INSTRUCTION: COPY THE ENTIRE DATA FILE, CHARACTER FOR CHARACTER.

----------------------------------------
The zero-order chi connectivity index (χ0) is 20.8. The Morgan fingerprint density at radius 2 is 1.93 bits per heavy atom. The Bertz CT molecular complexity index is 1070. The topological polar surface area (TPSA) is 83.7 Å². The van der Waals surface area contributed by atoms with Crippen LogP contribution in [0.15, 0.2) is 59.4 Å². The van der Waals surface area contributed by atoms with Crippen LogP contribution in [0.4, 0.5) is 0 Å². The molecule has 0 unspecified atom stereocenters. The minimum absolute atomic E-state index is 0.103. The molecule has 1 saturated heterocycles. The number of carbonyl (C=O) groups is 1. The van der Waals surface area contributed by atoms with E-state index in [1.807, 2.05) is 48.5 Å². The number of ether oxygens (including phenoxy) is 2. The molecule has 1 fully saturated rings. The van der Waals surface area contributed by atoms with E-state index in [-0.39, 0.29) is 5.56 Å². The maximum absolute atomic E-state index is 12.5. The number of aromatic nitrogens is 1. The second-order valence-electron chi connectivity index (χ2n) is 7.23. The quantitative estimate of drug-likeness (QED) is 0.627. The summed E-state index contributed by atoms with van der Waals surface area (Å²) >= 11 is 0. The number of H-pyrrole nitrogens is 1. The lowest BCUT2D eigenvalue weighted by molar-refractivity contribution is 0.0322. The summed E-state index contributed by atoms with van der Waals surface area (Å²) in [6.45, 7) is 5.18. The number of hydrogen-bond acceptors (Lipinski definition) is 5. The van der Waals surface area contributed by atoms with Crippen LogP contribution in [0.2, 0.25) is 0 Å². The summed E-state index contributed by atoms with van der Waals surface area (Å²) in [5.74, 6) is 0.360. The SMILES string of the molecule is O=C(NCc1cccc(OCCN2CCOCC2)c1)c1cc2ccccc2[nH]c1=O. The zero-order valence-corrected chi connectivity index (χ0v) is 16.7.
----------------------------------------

The zero-order chi connectivity index (χ0) is 20.8. The Morgan fingerprint density at radius 2 is 1.93 bits per heavy atom. The Bertz CT molecular complexity index is 1070. The topological polar surface area (TPSA) is 83.7 Å². The van der Waals surface area contributed by atoms with Crippen LogP contribution in [0.15, 0.2) is 59.4 Å². The van der Waals surface area contributed by atoms with Crippen LogP contribution in [0.4, 0.5) is 0 Å². The molecule has 0 unspecified atom stereocenters. The minimum absolute atomic E-state index is 0.103. The molecule has 1 saturated heterocycles. The number of carbonyl (C=O) groups is 1. The van der Waals surface area contributed by atoms with E-state index in [1.807, 2.05) is 48.5 Å². The number of ether oxygens (including phenoxy) is 2. The molecule has 1 fully saturated rings. The van der Waals surface area contributed by atoms with E-state index in [-0.39, 0.29) is 5.56 Å². The maximum absolute atomic E-state index is 12.5. The number of aromatic nitrogens is 1. The second-order valence-electron chi connectivity index (χ2n) is 7.23. The quantitative estimate of drug-likeness (QED) is 0.627. The summed E-state index contributed by atoms with van der Waals surface area (Å²) >= 11 is 0. The number of H-pyrrole nitrogens is 1. The lowest BCUT2D eigenvalue weighted by molar-refractivity contribution is 0.0322. The summed E-state index contributed by atoms with van der Waals surface area (Å²) in [6.45, 7) is 5.18. The number of hydrogen-bond acceptors (Lipinski definition) is 5. The van der Waals surface area contributed by atoms with Crippen LogP contribution in [0.2, 0.25) is 0 Å². The summed E-state index contributed by atoms with van der Waals surface area (Å²) in [5.74, 6) is 0.360. The SMILES string of the molecule is O=C(NCc1cccc(OCCN2CCOCC2)c1)c1cc2ccccc2[nH]c1=O. The zero-order valence-corrected chi connectivity index (χ0v) is 16.7.